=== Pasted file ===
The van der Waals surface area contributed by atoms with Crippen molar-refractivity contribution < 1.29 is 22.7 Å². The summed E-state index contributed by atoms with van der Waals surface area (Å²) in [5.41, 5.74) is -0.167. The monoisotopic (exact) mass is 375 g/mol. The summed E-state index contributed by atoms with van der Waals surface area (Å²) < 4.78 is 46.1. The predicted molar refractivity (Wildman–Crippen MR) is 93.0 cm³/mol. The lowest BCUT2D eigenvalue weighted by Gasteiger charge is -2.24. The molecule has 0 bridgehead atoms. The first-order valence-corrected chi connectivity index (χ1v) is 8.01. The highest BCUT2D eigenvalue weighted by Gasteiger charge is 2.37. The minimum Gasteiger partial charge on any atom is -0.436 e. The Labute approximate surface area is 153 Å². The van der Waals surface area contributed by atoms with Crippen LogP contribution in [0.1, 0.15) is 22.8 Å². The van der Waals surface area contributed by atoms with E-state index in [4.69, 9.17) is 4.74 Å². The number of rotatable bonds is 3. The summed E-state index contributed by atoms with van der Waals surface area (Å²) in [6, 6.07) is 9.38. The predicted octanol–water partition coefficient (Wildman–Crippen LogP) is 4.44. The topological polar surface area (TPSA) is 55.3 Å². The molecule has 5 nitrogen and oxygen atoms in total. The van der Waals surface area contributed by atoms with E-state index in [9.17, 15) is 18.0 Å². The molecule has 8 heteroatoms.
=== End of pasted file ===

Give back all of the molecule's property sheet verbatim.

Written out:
The van der Waals surface area contributed by atoms with Crippen molar-refractivity contribution < 1.29 is 22.7 Å². The summed E-state index contributed by atoms with van der Waals surface area (Å²) in [5.41, 5.74) is -0.167. The monoisotopic (exact) mass is 375 g/mol. The summed E-state index contributed by atoms with van der Waals surface area (Å²) < 4.78 is 46.1. The predicted molar refractivity (Wildman–Crippen MR) is 93.0 cm³/mol. The lowest BCUT2D eigenvalue weighted by Gasteiger charge is -2.24. The molecule has 0 bridgehead atoms. The first-order valence-corrected chi connectivity index (χ1v) is 8.01. The highest BCUT2D eigenvalue weighted by Gasteiger charge is 2.37. The minimum Gasteiger partial charge on any atom is -0.436 e. The Labute approximate surface area is 153 Å². The van der Waals surface area contributed by atoms with Crippen LogP contribution in [0.1, 0.15) is 22.8 Å². The van der Waals surface area contributed by atoms with E-state index in [4.69, 9.17) is 4.74 Å². The number of rotatable bonds is 3. The summed E-state index contributed by atoms with van der Waals surface area (Å²) in [6, 6.07) is 9.38. The predicted octanol–water partition coefficient (Wildman–Crippen LogP) is 4.44. The topological polar surface area (TPSA) is 55.3 Å². The molecule has 5 nitrogen and oxygen atoms in total. The van der Waals surface area contributed by atoms with E-state index in [9.17, 15) is 18.0 Å². The molecule has 8 heteroatoms.